Two kids running in the snow. We all need nature—and nature needs you. Together, we can protect the wildlife and wild lands of Massachusetts for generations to come. Make a tax-deductible donation today.
Two kids running in the snow. We all need nature—and nature needs you. Together, we can protect the wildlife and wild lands of Massachusetts for generations to come. Make a tax-deductible donation today.
Tall yellow flowers in a green garden with a red barn in the background.
Drumlin Farm, Lincoln

Birds & Birding at Drumlin Farm

Drumlin Farm hosts a wide variety of birds year-round. Join us on an upcoming birding program or go birding on your own. Whichever you choose, bring the checklist of birds you might see at Drumlin Farm.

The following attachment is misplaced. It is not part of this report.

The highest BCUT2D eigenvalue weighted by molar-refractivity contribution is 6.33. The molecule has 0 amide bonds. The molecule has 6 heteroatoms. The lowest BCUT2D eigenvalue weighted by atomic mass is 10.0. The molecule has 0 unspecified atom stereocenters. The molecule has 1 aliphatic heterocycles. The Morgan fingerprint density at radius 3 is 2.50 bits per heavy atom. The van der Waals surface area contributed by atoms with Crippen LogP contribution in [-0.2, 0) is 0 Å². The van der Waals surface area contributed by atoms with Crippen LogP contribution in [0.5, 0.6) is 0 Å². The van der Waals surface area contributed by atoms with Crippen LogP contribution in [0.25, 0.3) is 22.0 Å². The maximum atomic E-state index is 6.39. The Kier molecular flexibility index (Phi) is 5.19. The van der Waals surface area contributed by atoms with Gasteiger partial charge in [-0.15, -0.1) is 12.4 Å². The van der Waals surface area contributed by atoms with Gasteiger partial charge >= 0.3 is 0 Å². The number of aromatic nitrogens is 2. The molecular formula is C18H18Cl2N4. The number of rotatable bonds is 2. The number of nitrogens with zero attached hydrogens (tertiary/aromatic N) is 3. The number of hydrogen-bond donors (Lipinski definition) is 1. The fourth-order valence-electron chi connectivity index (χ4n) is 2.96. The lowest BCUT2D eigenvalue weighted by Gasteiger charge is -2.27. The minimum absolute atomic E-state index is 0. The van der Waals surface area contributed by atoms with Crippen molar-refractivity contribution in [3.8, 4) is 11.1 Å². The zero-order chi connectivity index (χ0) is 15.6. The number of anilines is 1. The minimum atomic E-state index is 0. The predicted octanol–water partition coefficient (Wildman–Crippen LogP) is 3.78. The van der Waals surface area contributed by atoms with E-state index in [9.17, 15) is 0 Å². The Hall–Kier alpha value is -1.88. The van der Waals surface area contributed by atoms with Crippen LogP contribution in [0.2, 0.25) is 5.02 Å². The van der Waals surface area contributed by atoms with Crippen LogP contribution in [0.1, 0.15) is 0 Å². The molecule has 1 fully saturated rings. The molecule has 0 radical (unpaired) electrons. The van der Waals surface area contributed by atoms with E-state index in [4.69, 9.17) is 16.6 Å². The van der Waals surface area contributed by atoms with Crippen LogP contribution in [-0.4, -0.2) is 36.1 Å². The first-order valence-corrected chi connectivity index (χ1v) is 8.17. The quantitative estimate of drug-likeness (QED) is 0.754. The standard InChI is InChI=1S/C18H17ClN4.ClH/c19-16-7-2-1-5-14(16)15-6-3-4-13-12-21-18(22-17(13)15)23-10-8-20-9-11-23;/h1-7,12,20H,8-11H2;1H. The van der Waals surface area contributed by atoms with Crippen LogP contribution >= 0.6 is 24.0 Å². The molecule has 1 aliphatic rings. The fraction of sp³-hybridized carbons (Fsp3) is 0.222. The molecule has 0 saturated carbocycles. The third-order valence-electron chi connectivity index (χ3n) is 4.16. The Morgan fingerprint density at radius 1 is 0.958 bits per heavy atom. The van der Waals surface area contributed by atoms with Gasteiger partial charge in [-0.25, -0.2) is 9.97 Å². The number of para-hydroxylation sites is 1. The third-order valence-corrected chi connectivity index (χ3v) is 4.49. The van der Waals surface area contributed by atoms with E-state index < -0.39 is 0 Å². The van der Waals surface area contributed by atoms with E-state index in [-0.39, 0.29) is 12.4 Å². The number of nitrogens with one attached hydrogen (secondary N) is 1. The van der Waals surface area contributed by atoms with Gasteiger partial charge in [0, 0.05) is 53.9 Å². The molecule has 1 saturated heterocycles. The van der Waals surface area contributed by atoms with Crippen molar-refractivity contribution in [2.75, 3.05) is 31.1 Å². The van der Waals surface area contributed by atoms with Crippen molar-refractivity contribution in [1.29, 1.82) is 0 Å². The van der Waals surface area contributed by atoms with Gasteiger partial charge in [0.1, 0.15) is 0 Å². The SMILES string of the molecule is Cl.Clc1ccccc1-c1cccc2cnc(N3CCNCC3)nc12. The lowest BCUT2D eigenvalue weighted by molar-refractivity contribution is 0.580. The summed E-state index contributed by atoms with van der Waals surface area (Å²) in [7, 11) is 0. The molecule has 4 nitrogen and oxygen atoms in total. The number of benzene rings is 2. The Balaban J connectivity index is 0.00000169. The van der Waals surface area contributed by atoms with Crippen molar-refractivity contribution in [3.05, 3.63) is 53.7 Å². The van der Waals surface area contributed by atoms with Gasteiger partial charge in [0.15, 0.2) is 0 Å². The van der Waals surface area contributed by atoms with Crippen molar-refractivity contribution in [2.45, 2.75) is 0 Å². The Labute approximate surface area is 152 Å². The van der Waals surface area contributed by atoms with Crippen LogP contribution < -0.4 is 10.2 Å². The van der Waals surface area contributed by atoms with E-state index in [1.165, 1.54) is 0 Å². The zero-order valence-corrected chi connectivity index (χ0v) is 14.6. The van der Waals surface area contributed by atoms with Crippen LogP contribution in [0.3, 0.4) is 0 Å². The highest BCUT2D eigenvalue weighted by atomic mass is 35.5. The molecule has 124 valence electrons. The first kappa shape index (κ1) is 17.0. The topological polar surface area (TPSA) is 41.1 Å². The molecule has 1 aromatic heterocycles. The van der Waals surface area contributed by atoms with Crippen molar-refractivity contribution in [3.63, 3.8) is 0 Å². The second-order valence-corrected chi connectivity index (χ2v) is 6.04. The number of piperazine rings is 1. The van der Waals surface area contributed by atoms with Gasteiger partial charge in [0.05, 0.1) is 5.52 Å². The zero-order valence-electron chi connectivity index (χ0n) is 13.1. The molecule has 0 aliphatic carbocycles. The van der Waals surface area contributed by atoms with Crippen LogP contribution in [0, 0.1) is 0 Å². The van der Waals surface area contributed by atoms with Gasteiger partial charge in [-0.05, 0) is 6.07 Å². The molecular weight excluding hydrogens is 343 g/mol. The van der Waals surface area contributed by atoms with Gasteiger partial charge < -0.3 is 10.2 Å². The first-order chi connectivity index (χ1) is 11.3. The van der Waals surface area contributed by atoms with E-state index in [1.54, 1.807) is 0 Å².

download Massachusetts Birding Checklist (152.3 kB)

Share Your Sightings

After your visit, take a few minutes to submit your bird sightings to Mass Audubon’s eBird page, a collaboration with the Cornell Lab of Ornithology.

Birding Hot Spots

The sanctuary has several well-maintained and monitored birding spots for beginners and experts alike, such as the top of the drumlin, out in our edge-habitat crops fields, and in our Red Pine forests.

Bird Hill

When you visit Drumlin Farm, you have an opportunity to see many of our native wildlife in three unique exhibits, including Bird Hill. Drumlin Farm provides a long-term home for these rehabilitated, injured, or human-habituated wildlife, who would not be able to survive in the wild on their own.

Walking along the trail on Bird Hill you can encounter most of the raptors that live in Massachusetts. Depending on the season, hawks, falcons, owls, and vultures look back at you from their enclosures. 

Near the birds of prey, you will have the chance to observe a group of ground-dwelling, chicken-like birds—ring-necked pheasants.